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In a nutshell:
|Balance transfer fee||2.9%|
|Purchases interest-free period||Up to 56 days|
|Min credit limit||£200|
|Max credit limit||Subject to status: £8,000|
The Post Office Money® Classic Credit Card is issued on the Mastercard network so it's accepted at nearly 53 million merchants across more than 210 countries and territories.
Approval for any credit card will depend on your status. The APR shown represents the interest rate offered to most successful applicants. Depending on your personal circumstances the APR you're offered may be higher, or you may not be offered credit at all. Fees and rates are subject to change without notice. It's always wise to check the terms of any deal before you borrow.
You can make manual repayments through Post Office Money's app, by logging in to your online banking or over the phone . Alternatively you may wish to set up a direct debit.
A direct debit protects you from forgetting to make a repayment and damaging your credit score – making it harder and more expensive to borrow money in the future – and getting hit with a penalty fee (£12) as a result.
You can arrange a direct debit for repayments when you apply for the credit card. The table below shows the options available.
|Minimum amount||Fixed amount||Fixed percentage||Full amount|
You can apply online in 10-15 minutes. Before you can apply, you'll be prompted to use the "QuickCheck" eligibility checker. This will give you a clear picture as to whether or not it's worth applying, without hurting your credit rating. If it's good news and you opt to actually apply, Post Office Money will run a full credit check, which has a small (and usually short-lived) impact on your credit score.
Once you're approved, it takes up to two weeks to receive your new credit card. You'll get your PIN first, then your card a day or so later. When you've got your card, you can activate it and register for online banking (then you can start tracking the card in the app too).
The first time you use your new card, you'll need to enter the PIN – from then on you can go contactless to your heart's content (unless your heart wants to spend more than £45, in which case you'll need that PIN again).
If Post Office Money is able to offer you this deal, the offer will specify a personalised credit limit based on Post Office Money's assessment of your situation. The minimum limit offered on the card is £200, while the maximum is £8,000. Once you've had the card for a while and shown Post Office Money that you're reliable, you may wish to apply for a credit limit increase.
Although it's possible, withdrawing cash from a credit card account is generally not a good idea, as "cash-like transactions" (withdrawing cash at an ATM, getting cashback at the till, spending at a casino, buying currency, etc.) often incur steep fees and/or higher rates of interest.
The cash advance fee on the Post Office Money® Classic Credit Card is 3% (min. £3). For example, if you withdraw £50, you'll incur a fee of £3.00. Withdraw £250, and you'll incur a fee of £7.50.
The interest rate on this part of your balance will be 34.94%, which is the same as the standard purchases rate (chargeable from the day of the transaction – the card's usual "up to 56 days interest-free" grace period won't apply).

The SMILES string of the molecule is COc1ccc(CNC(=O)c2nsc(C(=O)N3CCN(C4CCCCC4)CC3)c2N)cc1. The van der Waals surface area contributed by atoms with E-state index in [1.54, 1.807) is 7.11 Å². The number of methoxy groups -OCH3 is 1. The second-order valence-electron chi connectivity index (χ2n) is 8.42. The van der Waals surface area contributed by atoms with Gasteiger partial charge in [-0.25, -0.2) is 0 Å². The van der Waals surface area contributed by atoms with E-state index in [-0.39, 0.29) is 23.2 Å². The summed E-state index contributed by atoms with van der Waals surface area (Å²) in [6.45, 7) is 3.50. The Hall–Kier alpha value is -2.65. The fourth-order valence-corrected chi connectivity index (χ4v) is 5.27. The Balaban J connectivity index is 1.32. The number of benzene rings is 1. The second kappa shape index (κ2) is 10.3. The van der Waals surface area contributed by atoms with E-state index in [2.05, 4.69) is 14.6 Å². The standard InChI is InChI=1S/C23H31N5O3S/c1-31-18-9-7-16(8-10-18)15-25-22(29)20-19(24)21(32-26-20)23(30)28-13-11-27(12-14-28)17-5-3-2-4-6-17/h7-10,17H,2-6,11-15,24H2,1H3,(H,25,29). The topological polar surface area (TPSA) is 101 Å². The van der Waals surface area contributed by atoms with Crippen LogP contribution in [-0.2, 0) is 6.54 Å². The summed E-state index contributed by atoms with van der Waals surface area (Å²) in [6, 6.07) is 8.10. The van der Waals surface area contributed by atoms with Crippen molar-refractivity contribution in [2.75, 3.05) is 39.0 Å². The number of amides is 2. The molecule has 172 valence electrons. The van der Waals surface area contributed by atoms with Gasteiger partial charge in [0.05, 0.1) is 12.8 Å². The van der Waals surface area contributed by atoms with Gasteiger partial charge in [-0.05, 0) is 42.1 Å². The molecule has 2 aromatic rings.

Non-sterling transactions are subject to a 2.75% charge. For example, if you spend 200 euros (£173.18), it'll cost you around £4.76.
Each month you must pay at least 3% of your balance at that point or £5.00 – whichever of the two figures is greater. So if you had, say, £150.00 outstanding, you'd pay £5.00, and if you had £666.67 outstanding, you'd pay £20.00.
Paying only the minimum required amount each month is generally not advisable as it tends to be a very expensive way to borrow money which can lead to persistent debt.
Yes. That's what's known as a "money transfer" (rather than a "balance transfer") in credit card jargon. You can arrange this from your online banking or using Post Office Money's app. This part of your card balance will incur interest of 34.94%. The fee for a money transfer is 2.9%.
Chris Lilly is a publisher at finder.com. He's a specialist in credit-based products including business and personal loans, mortgages and credit cards, and is passionate about helping UK consumers make informed decisions about their borrowing. In his spare time Chris likes forcing his kids to exercise more.
Post Office Money hasn’t exactly attempted to turn the world of credit cards upside down with this slightly unremarkable card. Instead, you’ll get a straightforward option that’s available to a fairly broad range of credit scores. You can check whether or not you’d be eligible, without affecting your credit score, using Post Office Money’s eligibility checker.
The card is perhaps most competitive as a balance transfer option for those with less than perfect credit scores – going up against specialist cards from the likes of Barclaycard and fluid. These cards allow you to transfer across debt from another credit card (for a fee) in order to save money on interest. Just bear in mind that the specific terms can vary from applicant to applicant, so if you use the eligibility checker and are offered a card take a close look at the rates and the length of any 0% periods.
The card also lets you spread the cost of an upcoming expenditure for up to months without incurring any interest.
After the 0% periods have expired, realistically there’s not a lot to persuade users to hang on to this card.
Important: From the start of October, all Post Office Money credit card accounts will be transferred to the provider Jaja Finance. If you’re an existing Post Office Money card customer, you will automatically be sent a new card, and your current card will cease to work 30 days afterwards. Your card account terms, including your PIN and credit limit, will not change.
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